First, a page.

Catherine Helms voted when she was a widow in an election held in December 1800 in Upper Penns Neck Township, Salem County, New Jersey. Two years later, in 1802, Helms died at the age of 64. Born on April 24, 1738, she was the daughter of Salem County farmer Andrew Boon and his wife Elinor Boon. Catherine Boon had five older siblings: Peter, Andrew, Tobias, Cornelius, and Gartery. When their father died in 1740, Catherine Boon was not named in Andrew Boon’s will, but his sons each received portions of his lands, which included a plantation next to the Delaware River and an “old House.” Andrew Boon’s household inventory was valued at over 176 pounds. Elinor Boon remarried but her second husband, John Mounson, died in 1758. Mounson left his real and personal estate to his wife and, upon his wife’s death, to his stepdaughter Catherine. His estate was valued at 267 pounds. It is currently unknown when Elinor Boon Mounson died.

Photo of Catherine Helms's name listed on the December 1800 poll list from UPN Township
Catherine Helms’s name is recorded on the December 1800 poll list from Upper Penns Neck Township. Salem County Historical Society

Prior to the 1770s, Catherine Boon married Andrew Helms (b.1736). The Salem County Court granted a tavern and ferry license to Andrew Helms on March 4, 1771. Helms operated his ferry and tavern on land and in a home that his wife had inherited from her mother and stepfather (a home built in about 1732 in which she probably lived as a child). The tavern and ferry were located at what is now the town of Penns Grove, New Jersey. In the 18th century, the area where Helms operated his tavern and ferry was known as Boon Cove and later Helms Cove in Upper Penns Neck Township. The cove is located directly across the Delaware River from the mouth of the Christina River and Wilmington, Delaware. The brick house in which Catherine Helms and her husband lived still stands. Catherine and her family probably witnessed or heard the naval battle that took place off the coast of Helms Cove between the HMS Roebuck and Pennsylvania row galleys on May 8 and 9, 1776 during the Revolutionary War. A local legend says that a British cannonball struck the house during the battle.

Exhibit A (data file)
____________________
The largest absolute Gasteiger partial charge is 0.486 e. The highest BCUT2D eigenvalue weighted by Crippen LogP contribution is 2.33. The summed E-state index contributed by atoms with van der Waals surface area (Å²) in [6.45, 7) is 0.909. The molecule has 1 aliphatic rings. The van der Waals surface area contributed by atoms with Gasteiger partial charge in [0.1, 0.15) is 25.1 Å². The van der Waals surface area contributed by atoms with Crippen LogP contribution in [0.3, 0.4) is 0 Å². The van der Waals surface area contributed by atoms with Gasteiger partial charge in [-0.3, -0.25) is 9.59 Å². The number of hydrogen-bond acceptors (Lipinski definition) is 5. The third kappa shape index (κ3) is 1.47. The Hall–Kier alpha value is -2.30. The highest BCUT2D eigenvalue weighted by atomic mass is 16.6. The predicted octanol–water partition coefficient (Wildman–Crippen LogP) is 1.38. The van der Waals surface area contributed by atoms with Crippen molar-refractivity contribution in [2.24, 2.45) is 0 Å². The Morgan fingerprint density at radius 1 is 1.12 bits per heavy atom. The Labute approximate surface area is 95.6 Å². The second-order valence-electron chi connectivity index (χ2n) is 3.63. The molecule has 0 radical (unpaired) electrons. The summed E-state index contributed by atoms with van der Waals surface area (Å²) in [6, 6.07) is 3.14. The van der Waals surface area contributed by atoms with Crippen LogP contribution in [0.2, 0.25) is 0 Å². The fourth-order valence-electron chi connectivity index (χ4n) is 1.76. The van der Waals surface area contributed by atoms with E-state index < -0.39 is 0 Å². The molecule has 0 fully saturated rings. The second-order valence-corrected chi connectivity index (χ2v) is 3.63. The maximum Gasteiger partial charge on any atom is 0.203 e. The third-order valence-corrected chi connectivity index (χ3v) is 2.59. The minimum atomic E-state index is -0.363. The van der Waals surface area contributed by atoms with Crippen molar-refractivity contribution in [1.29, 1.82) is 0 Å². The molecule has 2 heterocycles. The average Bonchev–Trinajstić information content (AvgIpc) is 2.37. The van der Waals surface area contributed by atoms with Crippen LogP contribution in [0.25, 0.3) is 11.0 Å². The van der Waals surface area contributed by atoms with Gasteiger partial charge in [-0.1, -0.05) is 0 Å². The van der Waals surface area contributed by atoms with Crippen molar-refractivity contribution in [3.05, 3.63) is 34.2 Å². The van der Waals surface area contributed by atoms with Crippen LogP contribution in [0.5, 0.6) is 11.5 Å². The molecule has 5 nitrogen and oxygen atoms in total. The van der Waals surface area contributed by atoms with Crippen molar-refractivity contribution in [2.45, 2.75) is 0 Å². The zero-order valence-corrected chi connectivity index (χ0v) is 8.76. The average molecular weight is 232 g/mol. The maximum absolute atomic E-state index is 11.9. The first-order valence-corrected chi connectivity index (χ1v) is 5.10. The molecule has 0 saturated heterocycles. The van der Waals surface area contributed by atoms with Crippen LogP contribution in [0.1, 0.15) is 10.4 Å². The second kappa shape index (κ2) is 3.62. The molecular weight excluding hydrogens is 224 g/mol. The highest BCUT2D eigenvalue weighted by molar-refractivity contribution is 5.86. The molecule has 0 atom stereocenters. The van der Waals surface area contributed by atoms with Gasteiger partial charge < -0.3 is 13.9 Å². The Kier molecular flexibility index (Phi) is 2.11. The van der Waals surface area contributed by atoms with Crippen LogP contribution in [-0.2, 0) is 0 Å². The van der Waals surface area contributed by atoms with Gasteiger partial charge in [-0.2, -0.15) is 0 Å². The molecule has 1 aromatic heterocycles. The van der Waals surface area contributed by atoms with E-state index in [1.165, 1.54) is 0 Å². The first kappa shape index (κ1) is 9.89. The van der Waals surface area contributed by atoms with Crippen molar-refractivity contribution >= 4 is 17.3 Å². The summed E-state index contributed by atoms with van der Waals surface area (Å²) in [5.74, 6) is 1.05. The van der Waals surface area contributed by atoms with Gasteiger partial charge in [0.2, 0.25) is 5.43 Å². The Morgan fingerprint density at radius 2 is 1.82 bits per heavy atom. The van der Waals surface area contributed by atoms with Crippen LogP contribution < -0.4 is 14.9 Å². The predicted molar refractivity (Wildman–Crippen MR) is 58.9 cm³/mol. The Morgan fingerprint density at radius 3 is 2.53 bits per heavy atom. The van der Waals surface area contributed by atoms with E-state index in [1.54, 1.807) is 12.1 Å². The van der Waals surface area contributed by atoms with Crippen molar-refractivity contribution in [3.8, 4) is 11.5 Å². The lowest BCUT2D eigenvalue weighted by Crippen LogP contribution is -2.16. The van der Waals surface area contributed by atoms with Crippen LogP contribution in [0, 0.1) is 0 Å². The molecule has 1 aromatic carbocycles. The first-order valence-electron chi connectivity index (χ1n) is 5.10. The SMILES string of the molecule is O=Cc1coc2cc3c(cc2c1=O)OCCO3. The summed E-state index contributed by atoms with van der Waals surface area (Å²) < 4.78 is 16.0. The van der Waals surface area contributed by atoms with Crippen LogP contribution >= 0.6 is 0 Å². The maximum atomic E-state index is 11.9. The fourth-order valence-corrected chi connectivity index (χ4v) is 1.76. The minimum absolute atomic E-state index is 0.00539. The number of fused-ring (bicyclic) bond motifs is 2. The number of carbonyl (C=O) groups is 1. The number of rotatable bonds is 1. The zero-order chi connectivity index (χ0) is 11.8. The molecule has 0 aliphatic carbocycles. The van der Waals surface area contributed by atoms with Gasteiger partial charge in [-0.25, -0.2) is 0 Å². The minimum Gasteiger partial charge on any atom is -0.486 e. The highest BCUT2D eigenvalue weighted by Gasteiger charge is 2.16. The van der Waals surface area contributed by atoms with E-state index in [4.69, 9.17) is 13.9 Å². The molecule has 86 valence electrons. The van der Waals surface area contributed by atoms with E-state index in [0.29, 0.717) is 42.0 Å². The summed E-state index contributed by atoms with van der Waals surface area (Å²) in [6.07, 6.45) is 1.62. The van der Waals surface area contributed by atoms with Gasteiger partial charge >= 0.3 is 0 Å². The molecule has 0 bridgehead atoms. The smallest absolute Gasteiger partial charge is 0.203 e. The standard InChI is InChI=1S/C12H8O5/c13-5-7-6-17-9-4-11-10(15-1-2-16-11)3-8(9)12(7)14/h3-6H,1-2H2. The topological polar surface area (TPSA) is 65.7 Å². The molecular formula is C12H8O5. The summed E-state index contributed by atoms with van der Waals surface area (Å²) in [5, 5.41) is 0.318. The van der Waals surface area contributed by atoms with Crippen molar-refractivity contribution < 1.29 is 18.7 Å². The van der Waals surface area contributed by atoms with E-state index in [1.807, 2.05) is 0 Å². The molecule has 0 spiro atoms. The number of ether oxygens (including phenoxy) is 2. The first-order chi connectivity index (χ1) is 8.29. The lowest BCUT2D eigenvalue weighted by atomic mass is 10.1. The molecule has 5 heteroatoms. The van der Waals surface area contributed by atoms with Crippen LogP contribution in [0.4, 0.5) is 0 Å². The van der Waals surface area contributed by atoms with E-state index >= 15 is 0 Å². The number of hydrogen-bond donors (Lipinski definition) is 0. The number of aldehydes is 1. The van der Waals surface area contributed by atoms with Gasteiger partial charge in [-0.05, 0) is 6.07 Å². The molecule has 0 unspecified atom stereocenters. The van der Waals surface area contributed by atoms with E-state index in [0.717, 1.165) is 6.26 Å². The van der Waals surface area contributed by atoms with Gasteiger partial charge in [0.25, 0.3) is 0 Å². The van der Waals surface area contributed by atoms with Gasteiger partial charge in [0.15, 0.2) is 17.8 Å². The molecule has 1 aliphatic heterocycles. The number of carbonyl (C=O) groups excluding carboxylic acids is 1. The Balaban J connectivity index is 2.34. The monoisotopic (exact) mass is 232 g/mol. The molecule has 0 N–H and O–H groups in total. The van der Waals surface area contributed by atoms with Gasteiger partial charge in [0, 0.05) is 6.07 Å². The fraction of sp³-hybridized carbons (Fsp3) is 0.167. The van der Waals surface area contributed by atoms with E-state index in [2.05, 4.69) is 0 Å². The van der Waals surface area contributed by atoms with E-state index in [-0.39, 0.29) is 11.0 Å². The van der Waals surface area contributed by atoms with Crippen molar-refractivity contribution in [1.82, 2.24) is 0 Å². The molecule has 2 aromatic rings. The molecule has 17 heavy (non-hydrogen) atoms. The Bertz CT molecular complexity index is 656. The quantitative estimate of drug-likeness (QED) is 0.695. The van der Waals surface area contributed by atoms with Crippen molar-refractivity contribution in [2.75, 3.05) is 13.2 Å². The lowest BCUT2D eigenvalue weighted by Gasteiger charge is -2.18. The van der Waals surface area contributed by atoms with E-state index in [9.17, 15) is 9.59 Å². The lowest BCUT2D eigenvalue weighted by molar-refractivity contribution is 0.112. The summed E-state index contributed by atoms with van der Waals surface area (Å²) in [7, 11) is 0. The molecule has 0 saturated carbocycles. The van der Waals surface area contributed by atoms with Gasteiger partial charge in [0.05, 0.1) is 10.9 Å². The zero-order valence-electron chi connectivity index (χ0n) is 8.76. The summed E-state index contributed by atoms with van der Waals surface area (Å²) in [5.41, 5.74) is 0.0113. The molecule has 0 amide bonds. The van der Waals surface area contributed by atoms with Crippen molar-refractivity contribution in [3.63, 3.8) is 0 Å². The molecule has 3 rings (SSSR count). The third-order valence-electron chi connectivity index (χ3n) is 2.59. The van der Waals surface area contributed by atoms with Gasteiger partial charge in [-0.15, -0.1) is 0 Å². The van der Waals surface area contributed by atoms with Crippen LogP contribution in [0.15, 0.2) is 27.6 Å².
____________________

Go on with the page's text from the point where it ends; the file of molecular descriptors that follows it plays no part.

Catherine Boon Helms’s siblings lived near her home. In 1780, Catherine’s brother Peter died and left his sister with 10 pounds. Andrew Helms and Catherine’s other brother Cornelius served as the executors of Peter’s estate, valued at nearly 4,400 pounds. Andrew Helms also served as the executor of Israel Dalbow’s estate in 1777. Israel Dalbow was the husband of Catherine’s older sister Gartery.

Catherine Helms and her husband had at least four children: Elinor, Sarah, John, and Mary. In 1784, Andrew Helms died. His will named Catherine as the executor of his estate. Catherine was granted full use of the lands on which the family lived until John Helms reached the age of 21. Catherine was also to receive “pay and settlement” of the estates of her brother Peter and sister Gartery. Andrew Helms’s estate was valued at over 432 pounds, a good portion of that wealth being derived from his wife and her family.

Catherine Helms lived for 18 years as a widow. Her name can be found on Upper Penns Neck Township tax lists dating to 1789, 1793, and 1797. The 1789 tax list records her as the owner of 200 acres of improved land and six head of cattle. In 1800, Catherine Helms voted with Mary Philput in their township. On August 28, 1802, Helms wrote her will. She granted her personal estate to her daughter Mary Boon Murphy and her Upper Penns Neck plantation to her granddaughter Catherine Hover. She also granted small amounts of money to her other grandchildren and $30 to Sarah Peterson. Catherine Helms’s estate was valued at $958.06 when she died that year. She is buried beside her husband in the cemetery of St. George’s Episcopal Church in Pennsville, New Jersey, about four miles from her home.

Photo of Catherine Helms's gravestone
Catherine Helms’s gravestone still stands at St. George’s Episcopal Church in Pennsville, New Jersey. Photograph by the Museum of the American Revolution